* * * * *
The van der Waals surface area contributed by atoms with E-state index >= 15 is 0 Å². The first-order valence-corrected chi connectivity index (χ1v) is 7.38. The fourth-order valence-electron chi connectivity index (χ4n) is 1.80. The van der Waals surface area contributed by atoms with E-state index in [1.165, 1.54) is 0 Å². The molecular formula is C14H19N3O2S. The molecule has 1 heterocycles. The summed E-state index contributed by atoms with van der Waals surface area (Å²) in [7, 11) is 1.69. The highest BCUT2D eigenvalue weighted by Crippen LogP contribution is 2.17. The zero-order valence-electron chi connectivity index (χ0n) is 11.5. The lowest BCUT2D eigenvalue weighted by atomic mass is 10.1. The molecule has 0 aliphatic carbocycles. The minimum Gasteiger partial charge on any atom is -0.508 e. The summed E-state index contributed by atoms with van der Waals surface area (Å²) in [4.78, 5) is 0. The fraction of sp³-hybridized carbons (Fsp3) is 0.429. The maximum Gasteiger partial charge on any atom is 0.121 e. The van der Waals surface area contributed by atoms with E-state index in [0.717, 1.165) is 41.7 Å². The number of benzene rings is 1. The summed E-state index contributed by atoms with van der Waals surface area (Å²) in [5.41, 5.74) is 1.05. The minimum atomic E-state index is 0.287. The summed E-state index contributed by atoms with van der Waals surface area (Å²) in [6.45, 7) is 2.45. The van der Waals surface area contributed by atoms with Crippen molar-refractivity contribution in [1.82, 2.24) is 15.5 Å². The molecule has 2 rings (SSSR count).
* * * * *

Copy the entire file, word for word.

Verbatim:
The van der Waals surface area contributed by atoms with E-state index >= 15 is 0 Å². The first-order valence-corrected chi connectivity index (χ1v) is 7.38. The fourth-order valence-electron chi connectivity index (χ4n) is 1.80. The van der Waals surface area contributed by atoms with E-state index in [1.165, 1.54) is 0 Å². The molecular formula is C14H19N3O2S. The molecule has 1 heterocycles. The summed E-state index contributed by atoms with van der Waals surface area (Å²) in [7, 11) is 1.69. The highest BCUT2D eigenvalue weighted by Crippen LogP contribution is 2.17. The zero-order valence-electron chi connectivity index (χ0n) is 11.5. The lowest BCUT2D eigenvalue weighted by atomic mass is 10.1. The molecule has 0 aliphatic carbocycles. The minimum Gasteiger partial charge on any atom is -0.508 e. The summed E-state index contributed by atoms with van der Waals surface area (Å²) in [4.78, 5) is 0. The fraction of sp³-hybridized carbons (Fsp3) is 0.429. The maximum Gasteiger partial charge on any atom is 0.121 e. The van der Waals surface area contributed by atoms with E-state index in [0.717, 1.165) is 41.7 Å². The number of benzene rings is 1. The summed E-state index contributed by atoms with van der Waals surface area (Å²) in [5.41, 5.74) is 1.05. The minimum atomic E-state index is 0.287. The summed E-state index contributed by atoms with van der Waals surface area (Å²) in [6.45, 7) is 2.45. The van der Waals surface area contributed by atoms with Crippen molar-refractivity contribution in [1.82, 2.24) is 15.5 Å². The molecule has 2 rings (SSSR count).